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1954-55 Theatre Catalog, 12th Edition, Page 216 (180)

1954-55 Theatre Catalog, 12th Edition
1954-55 Theatre Catalog
1954-55 Theatre Catalog, 12th Edition, Page 216
Page 216

1954-55 Theatre Catalog, 12th Edition, Page 216

Sunporting and Controlling Wide Screen Curtains

The Problems Involved in Installation of Curved and Straight Track for Wide Screen Curtains are Given With Their Answers

With the advent of CinemaScope and the general trend toward the enlargement of present day motion picture screens the curtain track and curtain control manufacturers have been faced with a new problem-emphasize curved tracks, or advocate time-proven and reliable straight traverses?

The dilemma was and still is a logical and real one. There is an old geometric axiom which asserts that the shortest distance between two points is a straight line, and the producer of curtain tracks is well aware of the difficulties involved in assuring a smooth and efficient curtain movement involving a curved traverse. From our standpoint, as manufacturers, a production line can be easily maintained with a turnover of straight tracks but we cannot help but feel that there is no such thing as an assembly line with curved assemblies. Further, we cannot be too dogmatic in stating that the less .deep the curVed screen is, the more reliable and harmonious operation will be effected from the traveler track.


The warning signal of the growing interest in curved stage layouts had been sounded well in advance of the first Cinerama 0r CinemaScope showings. For a number of years architects and designers had been slowly abandoning the rectangular, congruent shapes


President, Automatic Devices Co.

BRIEF: Although the introduction . . . and adoption of the wide screen by most segments of the motion picture industry was a much needed . . . and important change for the better . . . it also had the effect of creating many new problems for exhibitors . . . and theatre equipment manufacturers.

This article attempts to analyze some of the problems and considerations involved in the installation of curtain tracks and curtain controls for the new wide screens . . . Such topics as curved screens . . . straight screens . . . masking . . . the di/ferent types of curtain controls . . . are given individual treatment by the author . . . There are many specific examples given to illustrate the problems under study . . . and workable solutions are also offered.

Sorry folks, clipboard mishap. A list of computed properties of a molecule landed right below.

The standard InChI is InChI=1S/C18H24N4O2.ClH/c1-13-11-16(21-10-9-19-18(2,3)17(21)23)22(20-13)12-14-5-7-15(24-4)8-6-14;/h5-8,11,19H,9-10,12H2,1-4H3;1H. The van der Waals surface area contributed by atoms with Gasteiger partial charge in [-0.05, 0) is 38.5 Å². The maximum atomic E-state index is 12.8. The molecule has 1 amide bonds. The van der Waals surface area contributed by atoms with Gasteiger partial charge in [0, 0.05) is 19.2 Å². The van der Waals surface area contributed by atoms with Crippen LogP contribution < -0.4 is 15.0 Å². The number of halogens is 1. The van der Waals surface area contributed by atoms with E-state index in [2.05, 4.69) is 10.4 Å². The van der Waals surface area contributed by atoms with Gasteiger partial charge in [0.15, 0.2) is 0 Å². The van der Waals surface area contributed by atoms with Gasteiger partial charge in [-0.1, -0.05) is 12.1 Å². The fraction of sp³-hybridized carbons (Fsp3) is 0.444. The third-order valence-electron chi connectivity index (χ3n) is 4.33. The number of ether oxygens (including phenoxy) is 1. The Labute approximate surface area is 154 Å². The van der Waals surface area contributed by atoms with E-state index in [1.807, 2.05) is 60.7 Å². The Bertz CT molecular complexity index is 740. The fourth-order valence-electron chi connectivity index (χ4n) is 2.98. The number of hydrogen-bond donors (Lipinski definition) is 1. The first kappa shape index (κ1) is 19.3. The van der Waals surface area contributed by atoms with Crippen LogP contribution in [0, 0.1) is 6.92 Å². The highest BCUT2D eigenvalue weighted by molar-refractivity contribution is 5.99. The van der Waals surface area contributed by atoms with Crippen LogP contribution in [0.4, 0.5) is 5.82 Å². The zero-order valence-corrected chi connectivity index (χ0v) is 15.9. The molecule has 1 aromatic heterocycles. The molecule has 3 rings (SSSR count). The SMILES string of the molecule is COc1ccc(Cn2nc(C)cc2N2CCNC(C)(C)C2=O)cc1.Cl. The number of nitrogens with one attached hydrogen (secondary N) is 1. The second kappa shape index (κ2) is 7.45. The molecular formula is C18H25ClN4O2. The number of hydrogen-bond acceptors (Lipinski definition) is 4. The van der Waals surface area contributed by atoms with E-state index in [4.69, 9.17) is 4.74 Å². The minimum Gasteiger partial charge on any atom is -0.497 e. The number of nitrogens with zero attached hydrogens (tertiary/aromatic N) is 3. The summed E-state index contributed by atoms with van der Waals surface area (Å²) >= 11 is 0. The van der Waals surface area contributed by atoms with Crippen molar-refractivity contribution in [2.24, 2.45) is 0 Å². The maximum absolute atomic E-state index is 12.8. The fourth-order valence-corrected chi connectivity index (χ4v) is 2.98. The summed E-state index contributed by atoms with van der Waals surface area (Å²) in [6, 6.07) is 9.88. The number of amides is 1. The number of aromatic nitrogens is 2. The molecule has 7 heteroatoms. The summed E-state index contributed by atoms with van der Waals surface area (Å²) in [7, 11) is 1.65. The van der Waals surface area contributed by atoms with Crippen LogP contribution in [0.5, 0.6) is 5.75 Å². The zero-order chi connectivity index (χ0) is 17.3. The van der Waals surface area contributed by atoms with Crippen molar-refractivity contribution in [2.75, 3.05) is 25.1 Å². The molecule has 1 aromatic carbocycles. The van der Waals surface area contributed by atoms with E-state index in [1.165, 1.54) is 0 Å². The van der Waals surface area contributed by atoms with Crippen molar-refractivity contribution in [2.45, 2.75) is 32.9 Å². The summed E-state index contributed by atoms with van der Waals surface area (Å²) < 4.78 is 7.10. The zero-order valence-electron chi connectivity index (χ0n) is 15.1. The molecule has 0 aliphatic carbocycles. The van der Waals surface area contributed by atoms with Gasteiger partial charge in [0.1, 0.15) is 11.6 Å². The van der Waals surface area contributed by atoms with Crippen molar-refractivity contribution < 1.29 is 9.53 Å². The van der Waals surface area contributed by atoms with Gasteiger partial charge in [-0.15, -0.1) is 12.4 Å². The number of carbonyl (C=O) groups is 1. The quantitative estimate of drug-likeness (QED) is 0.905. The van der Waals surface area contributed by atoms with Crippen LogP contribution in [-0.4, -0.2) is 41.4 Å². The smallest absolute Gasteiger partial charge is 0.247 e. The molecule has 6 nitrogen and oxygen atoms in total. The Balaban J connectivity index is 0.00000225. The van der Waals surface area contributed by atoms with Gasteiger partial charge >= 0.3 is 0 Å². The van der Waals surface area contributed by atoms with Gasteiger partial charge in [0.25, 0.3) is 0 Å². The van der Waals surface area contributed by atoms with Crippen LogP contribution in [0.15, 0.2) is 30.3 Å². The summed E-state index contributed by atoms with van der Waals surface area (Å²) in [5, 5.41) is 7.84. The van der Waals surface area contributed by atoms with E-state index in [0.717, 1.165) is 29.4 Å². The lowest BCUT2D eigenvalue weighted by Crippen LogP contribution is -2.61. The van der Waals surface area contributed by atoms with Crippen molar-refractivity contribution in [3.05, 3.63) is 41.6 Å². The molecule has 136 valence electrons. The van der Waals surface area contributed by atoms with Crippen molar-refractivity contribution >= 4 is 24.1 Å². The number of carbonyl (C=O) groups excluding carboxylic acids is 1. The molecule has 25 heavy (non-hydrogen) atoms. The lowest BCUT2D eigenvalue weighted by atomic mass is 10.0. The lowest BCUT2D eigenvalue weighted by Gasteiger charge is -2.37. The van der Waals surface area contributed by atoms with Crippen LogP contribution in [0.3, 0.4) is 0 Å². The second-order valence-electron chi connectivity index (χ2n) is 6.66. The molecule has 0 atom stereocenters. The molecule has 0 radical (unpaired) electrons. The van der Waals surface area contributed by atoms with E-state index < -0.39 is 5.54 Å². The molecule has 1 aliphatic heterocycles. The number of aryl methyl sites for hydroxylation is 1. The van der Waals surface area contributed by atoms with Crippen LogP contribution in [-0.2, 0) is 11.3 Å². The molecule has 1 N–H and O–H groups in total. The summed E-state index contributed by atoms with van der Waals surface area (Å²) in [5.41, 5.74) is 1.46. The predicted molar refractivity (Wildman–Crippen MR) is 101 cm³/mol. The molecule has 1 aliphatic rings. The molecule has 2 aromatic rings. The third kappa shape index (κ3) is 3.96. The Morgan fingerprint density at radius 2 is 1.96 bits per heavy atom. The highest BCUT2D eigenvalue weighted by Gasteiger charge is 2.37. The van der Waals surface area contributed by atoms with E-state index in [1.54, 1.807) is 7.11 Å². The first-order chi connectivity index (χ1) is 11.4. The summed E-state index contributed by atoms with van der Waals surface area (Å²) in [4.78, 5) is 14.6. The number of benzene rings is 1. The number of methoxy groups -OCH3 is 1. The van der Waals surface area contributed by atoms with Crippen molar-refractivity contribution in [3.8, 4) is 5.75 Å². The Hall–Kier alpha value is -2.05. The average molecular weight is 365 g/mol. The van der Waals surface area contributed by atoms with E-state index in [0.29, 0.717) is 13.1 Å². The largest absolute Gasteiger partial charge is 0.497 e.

There is an interesting section devoted to theatres with unusual . . . or dificult curtain problems . . . and a number of valuable and specihc hints at possible . . . and practical . . . answers are presented.

INSTALLATION of wide screen by National Theatre Supply Co.. at the Astor. Boston, including ADC No. 310 curved track. and the No. 1452 control.

and were accentuating sleeker, more radical deviations. Therefore, following World War II, an increasing number of inquiries relative to curved tracks began flowing into our offices,

We were very fortunate in having an admirably suited heavy duty track assembly to adapt for curved screen use. Our theatre noiseleSS Silent Steel No. 280 unit was easily converted into a quiety effortless No. 310 curved traveler and, with rubber ball-bearing carriers rolling on two parallel treads, capable for installations of any length. Then the recent development of Back-Pack guides which served to prevent the curtain from gathering in folds until the curtain reached the track ends, only tended to enhance the new theatrical effect. The Back-Pack accessories also function to decrease the starting load on a motorized track since the guides cause the curtain weight to be evenly distributed to all curtain carriers.


As we indicated, however, requisxtions for curved tracks must be accepted, engineered, produced and tested on an individual order basis. Obviously it is then impossible to maintain the same rate of delivery on this type of merchandiso as is customary with standard straight track equipment. There are also restrictions with regard to the extent of the

1954-55 Theatre Catalog, 12th Edition, Page 216